hehe

    sorry for my poor ENGLISH
    Reply
  • awesomedeleted - Monday, September 12, 2011 - link

    This is a fresh copy of my current phone...Samsung Infuse 4G...which came out in May. I hate the newer Galaxy S round home button thingy too. What's so special, the name? Reply
  • awesomedeleted - Monday, September 12, 2011 - link

    Although I now notice a few small differences in hardware, such as 1.2Ghz Dual-core A9 vs. my Infuse's 1.2Ghz Single-core A8, and the 1GB RAM. Reply
  • supercurio - Monday, September 12, 2011 - link

    Infuse 4G is a Galaxy S "repackaged" with a Galaxy S II look, screen and probably camera sensor for AT&T. Reply
  • bmgoodman - Monday, September 12, 2011 - link

    So I understand that the audio quality of this phone is a step down from the original galaxy. My question is how big a step down? For a non-"audiophile" who just wants to connect the headphone jack into the AUX port on his OEM car stereo to listen to his variable bit rate MP3 (~128 bps IIRC) music collection, is this something that's likely to disappoint? Is it a notable shortcoming for a more typical music fan? Reply
  • supercurio - Monday, September 12, 2011 - link

    No doubt cars are in general a noisy environment.
    Furthermore its very rare to find cars benefiting from good speakers and implementation, resulting in far from linear frequency response, left/right imbalance, resonance in other materials etc :P

    Trained ears or sensible people are capable of detecting subtle difference in sound like nobody can imagine ^^ but I don't think it will Galaxy S II DAC issues described will make a noticeable difference when listening to music while driving a car for most people.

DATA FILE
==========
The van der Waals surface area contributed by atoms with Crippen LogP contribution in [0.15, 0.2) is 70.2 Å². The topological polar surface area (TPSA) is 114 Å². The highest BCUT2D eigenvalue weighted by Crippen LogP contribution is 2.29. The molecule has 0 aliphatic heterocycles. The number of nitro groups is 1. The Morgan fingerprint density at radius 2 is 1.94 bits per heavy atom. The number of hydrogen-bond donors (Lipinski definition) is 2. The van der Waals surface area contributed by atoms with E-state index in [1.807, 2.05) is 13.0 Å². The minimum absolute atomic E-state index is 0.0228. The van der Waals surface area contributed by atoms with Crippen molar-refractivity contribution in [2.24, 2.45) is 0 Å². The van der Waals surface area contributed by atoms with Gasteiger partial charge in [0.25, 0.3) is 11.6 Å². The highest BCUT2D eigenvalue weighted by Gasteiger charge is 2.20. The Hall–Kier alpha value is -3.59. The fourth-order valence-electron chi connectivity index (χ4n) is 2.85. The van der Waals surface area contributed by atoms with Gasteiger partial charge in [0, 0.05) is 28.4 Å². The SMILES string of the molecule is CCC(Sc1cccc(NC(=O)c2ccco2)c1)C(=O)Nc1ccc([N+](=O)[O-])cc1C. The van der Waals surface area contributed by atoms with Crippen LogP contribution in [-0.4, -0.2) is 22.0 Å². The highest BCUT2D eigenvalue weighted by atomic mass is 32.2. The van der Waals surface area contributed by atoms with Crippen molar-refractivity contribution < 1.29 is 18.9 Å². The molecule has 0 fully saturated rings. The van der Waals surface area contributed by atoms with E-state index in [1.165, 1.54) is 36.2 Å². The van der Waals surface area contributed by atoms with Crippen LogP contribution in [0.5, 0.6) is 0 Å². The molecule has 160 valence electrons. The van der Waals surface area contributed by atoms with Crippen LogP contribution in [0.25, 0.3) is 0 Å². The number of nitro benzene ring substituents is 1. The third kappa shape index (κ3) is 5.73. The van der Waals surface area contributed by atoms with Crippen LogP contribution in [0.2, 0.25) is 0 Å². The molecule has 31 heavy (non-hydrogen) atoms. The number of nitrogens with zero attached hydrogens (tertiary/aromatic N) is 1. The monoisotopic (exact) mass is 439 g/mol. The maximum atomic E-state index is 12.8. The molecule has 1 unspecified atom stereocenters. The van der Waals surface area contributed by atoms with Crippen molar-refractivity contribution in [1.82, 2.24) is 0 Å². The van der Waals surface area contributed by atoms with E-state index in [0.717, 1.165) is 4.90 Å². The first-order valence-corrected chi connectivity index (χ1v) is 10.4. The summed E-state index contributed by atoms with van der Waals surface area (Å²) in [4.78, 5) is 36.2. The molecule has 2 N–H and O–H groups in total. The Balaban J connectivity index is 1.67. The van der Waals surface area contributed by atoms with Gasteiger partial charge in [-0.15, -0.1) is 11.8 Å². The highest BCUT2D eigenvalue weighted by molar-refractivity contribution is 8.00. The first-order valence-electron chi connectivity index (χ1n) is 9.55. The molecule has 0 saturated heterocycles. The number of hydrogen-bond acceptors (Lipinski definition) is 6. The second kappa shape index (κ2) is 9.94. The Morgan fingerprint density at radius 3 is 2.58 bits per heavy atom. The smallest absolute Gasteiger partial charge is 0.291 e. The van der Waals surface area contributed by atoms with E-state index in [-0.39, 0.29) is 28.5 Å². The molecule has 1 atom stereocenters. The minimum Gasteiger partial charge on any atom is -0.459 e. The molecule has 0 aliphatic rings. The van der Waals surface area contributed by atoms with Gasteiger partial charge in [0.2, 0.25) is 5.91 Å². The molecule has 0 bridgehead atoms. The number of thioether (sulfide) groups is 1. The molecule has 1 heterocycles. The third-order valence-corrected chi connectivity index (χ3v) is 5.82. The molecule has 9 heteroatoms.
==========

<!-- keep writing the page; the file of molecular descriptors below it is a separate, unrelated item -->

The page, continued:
Note: I have no idea how was the original Samsung Galaxy phone on this regard, but its a regression over Galaxy S.

    Headphones.. that's something else because even cheap ones (price doesn't matter) can provide some low distortion levels and let your perceive fine details.
    Reply
  • Deusfaux - Monday, September 12, 2011 - link

    It is there and does work, speaking from experience with a Nexus S. Reply
  • Deusfaux - Monday, September 12, 2011 - link

    An HTC I used did it best though, with integrating the feature right into the browser settings. No special URL strings needed to access functionality. Reply
  • aNYthing24 - Monday, September 12, 2011 - link

    But isn't there a version of the Tegra 2 that is clocked at 1.2 GHz? It's going to be at that clock speed in the Fusion Grid table.t Reply